According to the Open Market Institute’s director, other financial institutions are also rapidly increasing their exposure to cryptocurrency.
“In addition to hedge funds, large too-big-to-fail banks and Silicon Valley venture capital firms are also a growing presence in crypto,” Goldstein said yesterday during the committee hearing.
“Venture capital (VC) firms have already invested $17 billion in crypto firms so far this year, which is more than three times what they invested in all of 2020,” she said.
Hedge fund crypto leverage amplifies the risks
According to Goldstein, easy access to leverage in cryptocurrency amplifies the possible systemic risks.
“If hedge funds get further into crypto they don’t care about direction, they’ll go long, they’ll go short, they can use leverage,” she said.
“There are lots of cryptocurrency exchanges, like FTX, Binance and others, that allow people to use insane amounts of leverage, and hedge funds are the perfect client to use that sort of leverage,” Goldstein went on.
“So what happens is a huge number of hedge funds who have prime broker relationships with too-big-to-fail banks all happen to be in similar crypto positions, whether it’s long or short. And if there’s massive volatility in the market, they may have to sell some of their other assets.”
“This may lead to margin calls in their non-crypto assets, which could lead to forced liquidations and redound to the banks themselves in the form of counterparty risk,” she said.
Goldstein went on to compare current market conditions in cryptocurrency with those in the credit markets before the 2008 financial crisis.
“As someone who worked at Merrill Lynch prior to the 2008 financial crisis and on over-the-counter equity derivatives trading desks before the introduction of the Dodd Frank Act, when there was no regulation and all the trading was essentially opaque, the cryptocurrency markets remind me of that time,” she said.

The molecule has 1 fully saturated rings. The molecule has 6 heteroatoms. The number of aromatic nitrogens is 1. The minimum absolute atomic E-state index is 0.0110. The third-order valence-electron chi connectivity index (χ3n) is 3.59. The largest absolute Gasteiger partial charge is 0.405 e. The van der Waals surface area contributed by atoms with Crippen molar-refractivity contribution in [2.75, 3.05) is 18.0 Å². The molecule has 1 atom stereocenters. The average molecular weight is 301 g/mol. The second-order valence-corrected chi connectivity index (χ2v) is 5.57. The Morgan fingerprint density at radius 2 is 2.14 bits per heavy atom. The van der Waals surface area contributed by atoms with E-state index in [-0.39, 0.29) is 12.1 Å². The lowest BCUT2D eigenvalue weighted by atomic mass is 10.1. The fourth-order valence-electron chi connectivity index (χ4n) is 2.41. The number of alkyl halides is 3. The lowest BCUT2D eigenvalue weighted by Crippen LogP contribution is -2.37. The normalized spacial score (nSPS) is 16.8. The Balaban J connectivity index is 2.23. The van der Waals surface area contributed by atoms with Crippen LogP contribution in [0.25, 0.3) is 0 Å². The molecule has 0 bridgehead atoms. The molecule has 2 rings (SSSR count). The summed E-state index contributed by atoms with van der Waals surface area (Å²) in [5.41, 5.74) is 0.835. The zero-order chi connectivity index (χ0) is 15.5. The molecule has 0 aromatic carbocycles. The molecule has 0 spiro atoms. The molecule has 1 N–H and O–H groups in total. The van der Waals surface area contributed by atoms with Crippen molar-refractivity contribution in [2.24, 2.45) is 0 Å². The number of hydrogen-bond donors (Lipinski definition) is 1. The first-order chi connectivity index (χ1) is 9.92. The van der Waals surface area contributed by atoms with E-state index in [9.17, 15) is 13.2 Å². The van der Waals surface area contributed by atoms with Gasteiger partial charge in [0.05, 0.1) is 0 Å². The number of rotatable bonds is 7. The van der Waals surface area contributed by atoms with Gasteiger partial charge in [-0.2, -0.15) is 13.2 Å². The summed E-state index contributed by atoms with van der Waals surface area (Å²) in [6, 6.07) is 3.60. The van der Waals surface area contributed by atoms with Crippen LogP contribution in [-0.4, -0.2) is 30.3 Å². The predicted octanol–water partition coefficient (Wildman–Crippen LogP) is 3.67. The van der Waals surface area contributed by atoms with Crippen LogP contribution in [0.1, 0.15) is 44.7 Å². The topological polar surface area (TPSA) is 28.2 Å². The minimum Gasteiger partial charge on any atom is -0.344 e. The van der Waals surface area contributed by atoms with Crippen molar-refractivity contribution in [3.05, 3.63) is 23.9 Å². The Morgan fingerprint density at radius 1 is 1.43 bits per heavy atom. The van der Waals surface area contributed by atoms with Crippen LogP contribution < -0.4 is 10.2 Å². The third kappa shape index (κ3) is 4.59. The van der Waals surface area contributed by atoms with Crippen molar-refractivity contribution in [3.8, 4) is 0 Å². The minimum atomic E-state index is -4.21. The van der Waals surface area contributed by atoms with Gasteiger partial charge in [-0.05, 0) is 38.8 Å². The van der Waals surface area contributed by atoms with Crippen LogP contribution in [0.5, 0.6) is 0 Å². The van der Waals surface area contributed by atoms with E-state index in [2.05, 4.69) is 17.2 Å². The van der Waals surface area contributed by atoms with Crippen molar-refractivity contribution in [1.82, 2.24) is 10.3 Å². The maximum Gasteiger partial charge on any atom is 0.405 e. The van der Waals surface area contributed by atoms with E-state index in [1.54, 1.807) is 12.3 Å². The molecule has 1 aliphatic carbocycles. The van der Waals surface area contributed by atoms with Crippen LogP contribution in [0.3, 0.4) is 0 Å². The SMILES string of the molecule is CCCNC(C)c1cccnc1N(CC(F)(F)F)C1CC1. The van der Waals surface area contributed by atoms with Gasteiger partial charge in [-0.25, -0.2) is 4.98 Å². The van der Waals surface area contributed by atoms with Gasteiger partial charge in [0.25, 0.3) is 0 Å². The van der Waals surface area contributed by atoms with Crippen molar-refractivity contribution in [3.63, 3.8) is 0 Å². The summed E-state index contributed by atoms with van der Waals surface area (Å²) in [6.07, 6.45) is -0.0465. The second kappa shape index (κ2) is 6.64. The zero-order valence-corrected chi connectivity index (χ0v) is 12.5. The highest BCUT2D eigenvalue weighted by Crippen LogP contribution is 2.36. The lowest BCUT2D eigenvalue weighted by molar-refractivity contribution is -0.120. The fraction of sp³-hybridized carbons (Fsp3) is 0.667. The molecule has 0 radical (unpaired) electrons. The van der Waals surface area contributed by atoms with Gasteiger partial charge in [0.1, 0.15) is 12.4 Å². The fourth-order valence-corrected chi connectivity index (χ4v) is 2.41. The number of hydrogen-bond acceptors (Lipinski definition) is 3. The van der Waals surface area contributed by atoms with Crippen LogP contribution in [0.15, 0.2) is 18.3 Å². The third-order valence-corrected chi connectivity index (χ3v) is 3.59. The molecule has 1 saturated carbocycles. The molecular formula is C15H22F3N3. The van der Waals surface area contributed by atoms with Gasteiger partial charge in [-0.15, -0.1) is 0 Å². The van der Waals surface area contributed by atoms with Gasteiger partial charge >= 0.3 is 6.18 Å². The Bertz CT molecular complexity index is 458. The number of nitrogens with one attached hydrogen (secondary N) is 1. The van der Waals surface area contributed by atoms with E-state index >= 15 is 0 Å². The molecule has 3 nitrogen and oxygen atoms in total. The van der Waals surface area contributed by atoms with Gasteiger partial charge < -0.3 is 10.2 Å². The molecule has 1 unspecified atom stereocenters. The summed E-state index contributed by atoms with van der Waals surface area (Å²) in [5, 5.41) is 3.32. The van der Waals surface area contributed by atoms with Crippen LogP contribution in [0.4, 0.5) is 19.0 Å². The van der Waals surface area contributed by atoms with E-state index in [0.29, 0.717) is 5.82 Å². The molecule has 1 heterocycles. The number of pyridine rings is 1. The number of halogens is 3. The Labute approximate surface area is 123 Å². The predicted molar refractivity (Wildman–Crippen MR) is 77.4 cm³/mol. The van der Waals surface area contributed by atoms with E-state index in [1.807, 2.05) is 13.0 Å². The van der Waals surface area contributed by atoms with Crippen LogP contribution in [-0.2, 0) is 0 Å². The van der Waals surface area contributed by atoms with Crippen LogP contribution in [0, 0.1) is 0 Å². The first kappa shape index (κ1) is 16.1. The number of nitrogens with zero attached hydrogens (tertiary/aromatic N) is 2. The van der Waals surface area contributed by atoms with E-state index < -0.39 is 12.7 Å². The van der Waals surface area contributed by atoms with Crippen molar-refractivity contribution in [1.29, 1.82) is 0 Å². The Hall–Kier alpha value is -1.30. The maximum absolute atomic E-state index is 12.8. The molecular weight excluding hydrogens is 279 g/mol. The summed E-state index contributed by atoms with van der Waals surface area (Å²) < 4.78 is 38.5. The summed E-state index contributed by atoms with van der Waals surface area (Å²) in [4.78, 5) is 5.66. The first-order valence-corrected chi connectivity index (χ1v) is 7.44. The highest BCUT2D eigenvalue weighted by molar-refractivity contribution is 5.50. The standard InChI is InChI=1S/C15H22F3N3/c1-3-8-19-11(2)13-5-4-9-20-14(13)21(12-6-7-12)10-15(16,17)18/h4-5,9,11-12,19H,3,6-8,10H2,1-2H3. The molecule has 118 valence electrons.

The 2010 Dodd Frank Act sought to rein in banks’ proprietary trading activities and to force greater transparency on the derivatives market. It also mandated the central clearing of standardised derivatives.
In her statement to the congressional committee, Goldstein called for the formalised reporting of crypto trades by hedge funds to give regulators a consistent, standardised view into the footprint of private funds in cryptocurrency.
Big Short star sees repeat of 2008 crash
In June Michael Burry, the hedge fund manager who profited from the 2008 financial crash by betting against structured credit instruments, said a repeat of 2008 could occur in the cryptocurrency markets. Burry blamed hidden leverage for the growing risks.
“When crypto falls from trillions, or meme stocks fall from tens of billions, #MainStreet losses will approach the size of countries. History ain’t changed,” he wrote in a series of since-deleted tweets.
“If you don’t know how much leverage is in crypto, you don’t know anything about crypto, no matter how much else you think you know,” Burry said.